UK Employment Figures, July 2019: Has Britain’s Jobs Market Hit the Ceiling of Full Employment?
Employment growth appears to grind to a halt as vacancies decline, but low unemployment and solid wage growth mean it’s still a good time to look for a job
After months of consistent growth, the employment rate has fallen for the first time since last summer. Tiny though the slide is—0.1 percentage point on the quarter—it’s a hint that Britain’s booming jobs market could finally be colliding with the ceiling of full employment.
It’s far too early to tell if this is a blip or a turning point. Many aspects of the latest labour market snapshot remain rosy. Overall, it’s still a good time to look for a job, with the overall ratio of unemployed people per vacancy remaining at 1.5, suggesting that employers still need to compete for recruits. Together with minimum wage increases, this may have helped propel wage growth to its highest pace since 2008. On the other hand, vacancies have declined since hitting a peak in January 2019, which suggests that some employers may be standing on the sidelines as they watch how Brexit and the global slowdown in demand will affect the economy in the coming months.
Which occupations have had largest declines in job postings?
With overall vacancies in decline, we looked at Indeed’s own data to see which occupations have experienced the largest falls. We found that job postings for education-related roles such as teachers and teaching assistants fell by 13% as a share of all postings, while transportation-related job postings declined by 5%. At the same time, despite the overall decline, demand for some jobs continues to grow. Online job postings for healthcare support roles jumped by almost a quarter (24%) over the past year, while demand for personal care and service roles (care workers, childminders) increased by 15%. This means that jobseekers with different skills and interests are likely to experience the current jobs market differently.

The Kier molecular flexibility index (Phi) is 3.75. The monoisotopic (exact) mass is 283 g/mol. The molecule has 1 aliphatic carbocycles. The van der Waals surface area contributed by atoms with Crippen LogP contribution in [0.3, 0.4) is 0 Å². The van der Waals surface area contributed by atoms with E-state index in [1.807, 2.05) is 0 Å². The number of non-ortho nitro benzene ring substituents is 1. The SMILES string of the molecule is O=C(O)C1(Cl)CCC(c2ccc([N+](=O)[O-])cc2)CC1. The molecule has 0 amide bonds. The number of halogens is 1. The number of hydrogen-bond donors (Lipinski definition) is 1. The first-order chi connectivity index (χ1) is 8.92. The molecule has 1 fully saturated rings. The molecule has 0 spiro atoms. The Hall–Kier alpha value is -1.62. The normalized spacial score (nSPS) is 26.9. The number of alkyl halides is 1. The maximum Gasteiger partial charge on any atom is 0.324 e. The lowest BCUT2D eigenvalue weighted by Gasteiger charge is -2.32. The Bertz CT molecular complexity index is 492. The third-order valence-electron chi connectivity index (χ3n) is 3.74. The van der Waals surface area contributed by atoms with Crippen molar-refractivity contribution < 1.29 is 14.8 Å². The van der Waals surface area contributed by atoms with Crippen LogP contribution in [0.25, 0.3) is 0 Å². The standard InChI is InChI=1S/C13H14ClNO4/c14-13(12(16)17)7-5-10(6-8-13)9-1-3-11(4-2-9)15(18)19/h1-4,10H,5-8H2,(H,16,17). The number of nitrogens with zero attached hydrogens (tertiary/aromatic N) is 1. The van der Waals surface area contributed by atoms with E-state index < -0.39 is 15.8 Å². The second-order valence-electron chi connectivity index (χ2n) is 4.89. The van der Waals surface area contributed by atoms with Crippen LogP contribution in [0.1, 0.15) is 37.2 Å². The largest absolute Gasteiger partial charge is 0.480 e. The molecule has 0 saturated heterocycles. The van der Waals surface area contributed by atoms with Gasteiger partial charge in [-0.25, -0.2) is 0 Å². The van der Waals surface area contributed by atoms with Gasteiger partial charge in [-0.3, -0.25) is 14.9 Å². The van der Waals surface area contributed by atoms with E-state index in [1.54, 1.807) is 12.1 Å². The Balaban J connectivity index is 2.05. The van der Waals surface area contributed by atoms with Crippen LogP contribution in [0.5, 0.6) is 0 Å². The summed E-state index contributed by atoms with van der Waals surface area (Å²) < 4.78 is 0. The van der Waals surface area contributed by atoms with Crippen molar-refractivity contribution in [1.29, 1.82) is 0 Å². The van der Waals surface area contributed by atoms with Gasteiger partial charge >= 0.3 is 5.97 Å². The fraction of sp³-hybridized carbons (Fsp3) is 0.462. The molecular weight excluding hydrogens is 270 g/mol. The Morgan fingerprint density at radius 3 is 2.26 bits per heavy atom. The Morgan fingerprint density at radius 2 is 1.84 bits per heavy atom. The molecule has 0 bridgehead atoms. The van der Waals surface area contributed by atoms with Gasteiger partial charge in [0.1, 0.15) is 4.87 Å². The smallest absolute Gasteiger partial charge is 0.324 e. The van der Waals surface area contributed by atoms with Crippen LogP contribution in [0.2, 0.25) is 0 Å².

Pawel Adrjan is the UK Economist at the Indeed Hiring Lab and a Research Fellow at Regent’s Park College, University of Oxford. Before joining Indeed, Pawel spent over a decade in investment banking, holding senior roles in risk management, credit ratings advisory, and treasury at Goldman Sachs and Barclays in London and New York. His research focuses on a wide range of labour market topics, such as wages, pensions and the impact of technology on jobs. Pawel speaks Polish, Spanish and French. He has completed a B.A. in international studies and a B.S. in economics from the University of Pennsylvania and an M.Phil. and a Ph.D. in economics from the University of Oxford.